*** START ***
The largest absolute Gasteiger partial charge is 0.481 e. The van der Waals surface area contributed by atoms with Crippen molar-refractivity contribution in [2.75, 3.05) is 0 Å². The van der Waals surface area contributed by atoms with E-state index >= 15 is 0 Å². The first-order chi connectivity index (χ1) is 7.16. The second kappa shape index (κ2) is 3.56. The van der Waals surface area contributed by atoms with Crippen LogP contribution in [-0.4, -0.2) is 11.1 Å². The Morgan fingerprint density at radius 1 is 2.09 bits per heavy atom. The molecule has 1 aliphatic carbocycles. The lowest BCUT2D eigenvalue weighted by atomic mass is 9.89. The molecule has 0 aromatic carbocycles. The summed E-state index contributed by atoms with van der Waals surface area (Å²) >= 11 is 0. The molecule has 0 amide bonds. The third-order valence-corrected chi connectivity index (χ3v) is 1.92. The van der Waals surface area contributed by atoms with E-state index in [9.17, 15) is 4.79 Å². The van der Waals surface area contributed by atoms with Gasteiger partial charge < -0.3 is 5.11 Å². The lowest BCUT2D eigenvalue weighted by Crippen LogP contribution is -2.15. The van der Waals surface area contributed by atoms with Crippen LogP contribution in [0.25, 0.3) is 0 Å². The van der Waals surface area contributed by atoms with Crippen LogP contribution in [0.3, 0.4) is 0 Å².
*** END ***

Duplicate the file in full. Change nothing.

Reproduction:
The largest absolute Gasteiger partial charge is 0.481 e. The van der Waals surface area contributed by atoms with Crippen molar-refractivity contribution in [2.75, 3.05) is 0 Å². The van der Waals surface area contributed by atoms with E-state index >= 15 is 0 Å². The first-order chi connectivity index (χ1) is 7.16. The second kappa shape index (κ2) is 3.56. The van der Waals surface area contributed by atoms with Crippen LogP contribution in [-0.4, -0.2) is 11.1 Å². The Morgan fingerprint density at radius 1 is 2.09 bits per heavy atom. The molecule has 1 aliphatic carbocycles. The lowest BCUT2D eigenvalue weighted by atomic mass is 9.89. The molecule has 0 aromatic carbocycles. The summed E-state index contributed by atoms with van der Waals surface area (Å²) >= 11 is 0. The molecule has 0 amide bonds. The third-order valence-corrected chi connectivity index (χ3v) is 1.92. The van der Waals surface area contributed by atoms with E-state index in [9.17, 15) is 4.79 Å². The van der Waals surface area contributed by atoms with Gasteiger partial charge < -0.3 is 5.11 Å². The lowest BCUT2D eigenvalue weighted by Crippen LogP contribution is -2.15. The van der Waals surface area contributed by atoms with Crippen LogP contribution in [0.25, 0.3) is 0 Å². The van der Waals surface area contributed by atoms with Crippen LogP contribution in [0.3, 0.4) is 0 Å².